How Can I Believe in a Miracle If I’ve Never Seen One?

Michael J. Kruger

Posted on

April 15, 2021

I’ve been working my way through a blog series in light of the recent release of my book, Surviving Religion 101: Letters to a Christian Student on Keeping the Faith in College (Crossway, 2021). This series includes 7 videos that tackle key intellectual questions about the Christian faith.

We now come to the seventh and final video, and this is a big one: “How Can I Believe in a Miracle If I’ve Never Seen One?”

Of course, skepticism over the supernatural is nothing new. Even when it seems a miracle just may have occurred, the knee-jerk reaction of most people is to prefer a naturalistic explanation: someone is lying, eyewitnesses are confused, maybe someone is having a hallucination, etc.

This reminds me of the scene in The Lion, the Witch, and the Wardrobe in which Lucy returns from her first magical trip through the wardrobe. After describing the wonderful land of Narnia—and how she met a faun named Tumnus—her siblings conclude that she is just making up stories. Lucy runs off in tears. Later, Peter and Lucy discuss the situation with the professor, worried that something might be wrong with their little sister. They are shocked to discover that the professor might just believe her!

Susan’s response represents the classic position that miracles are impossible: “But this couldn’t be true—all this about the wood and the Faun. . . . We thought there might be something wrong with Lucy.” Notice that Susan’s skepticism about the miraculous leads her to assume a naturalistic explanation, namely, that Lucy is mentally ill.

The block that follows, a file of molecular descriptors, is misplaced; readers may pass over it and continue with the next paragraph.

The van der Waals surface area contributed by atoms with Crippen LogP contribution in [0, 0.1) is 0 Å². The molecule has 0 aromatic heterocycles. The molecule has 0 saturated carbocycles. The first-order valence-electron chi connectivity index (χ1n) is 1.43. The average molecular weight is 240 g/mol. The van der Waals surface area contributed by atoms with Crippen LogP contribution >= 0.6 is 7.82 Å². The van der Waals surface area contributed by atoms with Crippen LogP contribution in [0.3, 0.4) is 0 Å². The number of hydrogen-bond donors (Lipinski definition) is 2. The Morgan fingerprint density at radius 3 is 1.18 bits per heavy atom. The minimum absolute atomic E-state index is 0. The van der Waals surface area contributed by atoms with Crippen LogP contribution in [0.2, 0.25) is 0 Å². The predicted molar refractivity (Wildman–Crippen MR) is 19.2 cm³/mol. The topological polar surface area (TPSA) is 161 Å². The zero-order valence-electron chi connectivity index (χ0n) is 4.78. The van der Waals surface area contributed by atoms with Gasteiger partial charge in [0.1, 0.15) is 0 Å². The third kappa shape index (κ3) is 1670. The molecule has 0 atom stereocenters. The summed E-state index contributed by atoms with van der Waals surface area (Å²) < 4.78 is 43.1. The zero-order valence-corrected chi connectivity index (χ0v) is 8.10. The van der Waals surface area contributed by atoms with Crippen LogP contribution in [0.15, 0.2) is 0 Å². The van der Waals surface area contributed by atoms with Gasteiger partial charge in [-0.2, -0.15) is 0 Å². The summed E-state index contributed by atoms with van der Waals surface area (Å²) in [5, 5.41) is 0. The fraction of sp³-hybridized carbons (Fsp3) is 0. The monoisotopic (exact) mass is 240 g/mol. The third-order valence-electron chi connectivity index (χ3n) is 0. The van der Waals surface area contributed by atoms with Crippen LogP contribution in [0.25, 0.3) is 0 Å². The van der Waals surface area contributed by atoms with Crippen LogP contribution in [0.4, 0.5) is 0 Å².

But the Professor pushes back by pointing out that there’s other evidence to consider:

Why don’t they teach logic at these schools? There are only three possibilities. Either your sister is telling lies, or she is mad, or she is telling the truth. You know she doesn’t tell lies and it is obvious that she is not mad. For the moment then and unless any further evidence turns up, we must assume she is telling the truth.

What makes the difference with the professor is that he is not closed off to the possibility of the miraculous. Thus, he does not feel compelled to always pick a non-miraculous explanation. With a credible eyewitness like Lucy (who’s more credible than Edmund), he is quite willing to think that a miracle might just have occurred.

So, here’s my video addressing this important subject:

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